Streams

This Albany Life

Thursday, June 24, 2010

This past weekend This American Life set its lens on New York State's financial crisis with Lt. Governor Richard Ravitch.  Host Ira Glass and the Lt. Governor join us to talk about possible budget fixes.

Tune in at 8pm tonight to hear a re-airing of This American's Life's original segment!

Guests:

Ira Glass and Richard Ravitch

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Comments [4]

Gene from Manhattan

I would like to second the above comments. As a professor of economics, I would also suggest that the current reluctance to tax the wealthiest citizens and push the burden of maintaining our infrastructure on to the majority of society through various sales and service taxes and borrowing, actually eats at the foundations of a healthy market society.

If we, the general public, are left with an increasingly smaller portion of the total income of our economy, we cannot be the customer. Who do you sell your products to now?

Jun. 24 2010 11:28 AM

Heard the segment on the weekend, it was great. Maybe if there's a bigger spotlight on Albany will get things moving.

Jun. 24 2010 11:23 AM
kp

Hedge fund managers make billions of dollars a year and you try to tell me there isn't enough money for the rest of us....I don't buy it.

Jun. 24 2010 11:18 AM
jacob from Brooklyn

As a long time fan of This American Life, I was deeply disappointed by the narrowness of political vision and perspective that appeared in last week’s show on Albany.

The current crisis would not be nearly so bad if Pataki had not slashed taxes for the wealthy in the 1990s when the wealthiest New Yorkers were making ridiculous profits. Nationally, rabid free market fundamentalists (e.g., Grover Norquist) along with the “new” Democrats of Bill Clinton’s ilk have systematically eviscerated the ability of the US national and state governments to provide the kinds services that this nation’s most vulnerable rely on. This method was described as “starving the beast.” When the inevitable budget crises occur, working people—most incomes have basically stagnated since the 1980s in terms of real wages during the “booms” of the 90s and 00s—are asked to shoulder the burden of the sacrifices while any demand for the wealthy folks that have made out like bandits to sacrifice as well is met with dismissal and derision. “We don’t want to drive investment out of NY State or to China” is the argument usually proffered.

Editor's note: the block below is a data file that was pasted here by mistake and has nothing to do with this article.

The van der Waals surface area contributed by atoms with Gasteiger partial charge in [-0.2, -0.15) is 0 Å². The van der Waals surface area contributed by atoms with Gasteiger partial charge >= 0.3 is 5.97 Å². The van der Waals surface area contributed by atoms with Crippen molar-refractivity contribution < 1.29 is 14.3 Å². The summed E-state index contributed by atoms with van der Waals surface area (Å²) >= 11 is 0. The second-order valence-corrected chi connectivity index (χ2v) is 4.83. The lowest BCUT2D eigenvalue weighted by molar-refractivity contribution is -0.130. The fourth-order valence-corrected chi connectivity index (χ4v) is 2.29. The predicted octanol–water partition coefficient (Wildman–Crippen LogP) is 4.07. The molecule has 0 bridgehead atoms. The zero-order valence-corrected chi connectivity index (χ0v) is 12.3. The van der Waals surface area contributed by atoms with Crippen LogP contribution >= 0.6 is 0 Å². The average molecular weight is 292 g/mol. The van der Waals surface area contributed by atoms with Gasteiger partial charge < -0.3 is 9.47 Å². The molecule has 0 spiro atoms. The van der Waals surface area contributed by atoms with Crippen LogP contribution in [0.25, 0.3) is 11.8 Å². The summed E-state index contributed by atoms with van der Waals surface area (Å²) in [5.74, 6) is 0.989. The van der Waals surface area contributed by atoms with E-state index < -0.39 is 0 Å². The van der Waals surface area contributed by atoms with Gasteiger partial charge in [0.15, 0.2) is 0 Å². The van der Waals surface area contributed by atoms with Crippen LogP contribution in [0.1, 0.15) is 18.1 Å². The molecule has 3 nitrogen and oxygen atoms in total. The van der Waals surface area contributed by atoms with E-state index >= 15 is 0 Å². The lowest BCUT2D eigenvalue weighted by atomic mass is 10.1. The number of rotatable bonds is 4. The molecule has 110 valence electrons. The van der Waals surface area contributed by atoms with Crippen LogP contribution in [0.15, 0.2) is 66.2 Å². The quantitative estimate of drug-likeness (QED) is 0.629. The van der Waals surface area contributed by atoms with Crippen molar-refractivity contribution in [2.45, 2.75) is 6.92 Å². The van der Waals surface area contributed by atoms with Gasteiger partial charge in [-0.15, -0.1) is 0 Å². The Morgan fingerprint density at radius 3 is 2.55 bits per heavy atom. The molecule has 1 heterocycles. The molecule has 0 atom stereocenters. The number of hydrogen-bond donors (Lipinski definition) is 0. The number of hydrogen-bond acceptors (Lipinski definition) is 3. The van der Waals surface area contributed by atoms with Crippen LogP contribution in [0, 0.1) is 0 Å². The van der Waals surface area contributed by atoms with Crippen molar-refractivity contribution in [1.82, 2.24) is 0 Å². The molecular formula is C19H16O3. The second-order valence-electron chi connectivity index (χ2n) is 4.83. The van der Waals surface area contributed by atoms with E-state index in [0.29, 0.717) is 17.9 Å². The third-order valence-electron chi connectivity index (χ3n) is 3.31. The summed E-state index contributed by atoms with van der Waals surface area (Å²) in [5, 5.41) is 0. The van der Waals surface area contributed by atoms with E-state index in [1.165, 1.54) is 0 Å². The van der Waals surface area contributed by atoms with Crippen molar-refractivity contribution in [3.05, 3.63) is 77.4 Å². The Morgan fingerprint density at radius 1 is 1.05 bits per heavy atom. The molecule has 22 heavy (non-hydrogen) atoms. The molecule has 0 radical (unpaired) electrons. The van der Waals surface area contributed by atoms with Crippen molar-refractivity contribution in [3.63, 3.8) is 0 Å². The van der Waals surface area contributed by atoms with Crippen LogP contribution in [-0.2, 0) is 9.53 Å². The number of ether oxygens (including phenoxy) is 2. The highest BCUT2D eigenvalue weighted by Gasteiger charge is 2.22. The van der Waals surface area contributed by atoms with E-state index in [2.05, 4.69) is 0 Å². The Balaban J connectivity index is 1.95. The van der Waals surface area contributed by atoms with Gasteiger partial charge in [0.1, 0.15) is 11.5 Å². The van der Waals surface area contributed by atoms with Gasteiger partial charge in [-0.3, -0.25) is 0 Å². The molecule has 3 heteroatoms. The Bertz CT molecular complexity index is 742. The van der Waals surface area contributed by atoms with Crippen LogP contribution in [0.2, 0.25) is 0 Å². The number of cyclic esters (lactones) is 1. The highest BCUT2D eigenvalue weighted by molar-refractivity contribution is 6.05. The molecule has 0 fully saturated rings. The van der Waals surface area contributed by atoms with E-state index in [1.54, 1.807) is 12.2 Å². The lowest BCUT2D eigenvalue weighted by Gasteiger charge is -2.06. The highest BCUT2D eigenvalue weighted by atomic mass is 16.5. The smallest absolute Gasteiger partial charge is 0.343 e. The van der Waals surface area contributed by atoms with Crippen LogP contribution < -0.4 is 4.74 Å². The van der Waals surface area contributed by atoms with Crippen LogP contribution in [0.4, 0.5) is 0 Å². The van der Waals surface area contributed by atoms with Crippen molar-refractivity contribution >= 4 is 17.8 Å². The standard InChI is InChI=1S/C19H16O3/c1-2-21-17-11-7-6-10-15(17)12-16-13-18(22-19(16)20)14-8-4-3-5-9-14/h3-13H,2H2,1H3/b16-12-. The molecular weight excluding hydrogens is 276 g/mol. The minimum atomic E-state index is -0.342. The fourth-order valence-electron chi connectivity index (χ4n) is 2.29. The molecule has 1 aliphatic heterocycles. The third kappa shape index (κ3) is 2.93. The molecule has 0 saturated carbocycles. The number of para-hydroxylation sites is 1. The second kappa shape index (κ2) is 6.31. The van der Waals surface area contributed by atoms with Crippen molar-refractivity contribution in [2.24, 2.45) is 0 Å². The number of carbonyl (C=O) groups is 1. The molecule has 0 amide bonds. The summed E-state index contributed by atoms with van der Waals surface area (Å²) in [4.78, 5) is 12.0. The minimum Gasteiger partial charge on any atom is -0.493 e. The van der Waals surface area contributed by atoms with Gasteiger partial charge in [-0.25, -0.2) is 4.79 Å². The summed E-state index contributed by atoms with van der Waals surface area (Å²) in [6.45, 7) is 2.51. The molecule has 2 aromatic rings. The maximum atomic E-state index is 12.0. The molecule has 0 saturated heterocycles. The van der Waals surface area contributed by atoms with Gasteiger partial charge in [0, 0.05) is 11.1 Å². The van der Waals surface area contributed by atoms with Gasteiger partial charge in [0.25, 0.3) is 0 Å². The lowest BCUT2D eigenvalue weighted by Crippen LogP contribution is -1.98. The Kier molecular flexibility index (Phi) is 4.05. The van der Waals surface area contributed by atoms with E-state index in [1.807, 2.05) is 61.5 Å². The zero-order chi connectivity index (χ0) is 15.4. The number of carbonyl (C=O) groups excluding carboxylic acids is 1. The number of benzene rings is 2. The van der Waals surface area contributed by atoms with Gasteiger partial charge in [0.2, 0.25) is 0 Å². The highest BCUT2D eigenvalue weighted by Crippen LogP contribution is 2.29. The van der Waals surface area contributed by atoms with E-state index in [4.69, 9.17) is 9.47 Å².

This state of affairs is a moral catastrophe. The neoliberal economic agenda of Thatcher/Reagan was supposed to deliver the goods (i.e. full employment and trickling down wealth) better than Keynesian social democracy. We now see the results of 30 years of such polices exemplified by crises like the current NY state budget impasse and the 2008 economic meltdown. These polices have only enriched a few while making the rest of us more vulnerable. If we abandon a vision for a fair and just society, if we decide we cannot collectively deliver on those ethical commitments, we are in deep, deep trouble. This evinces a systemic failure of our collective moral imagination.

Jun. 24 2010 11:13 AM

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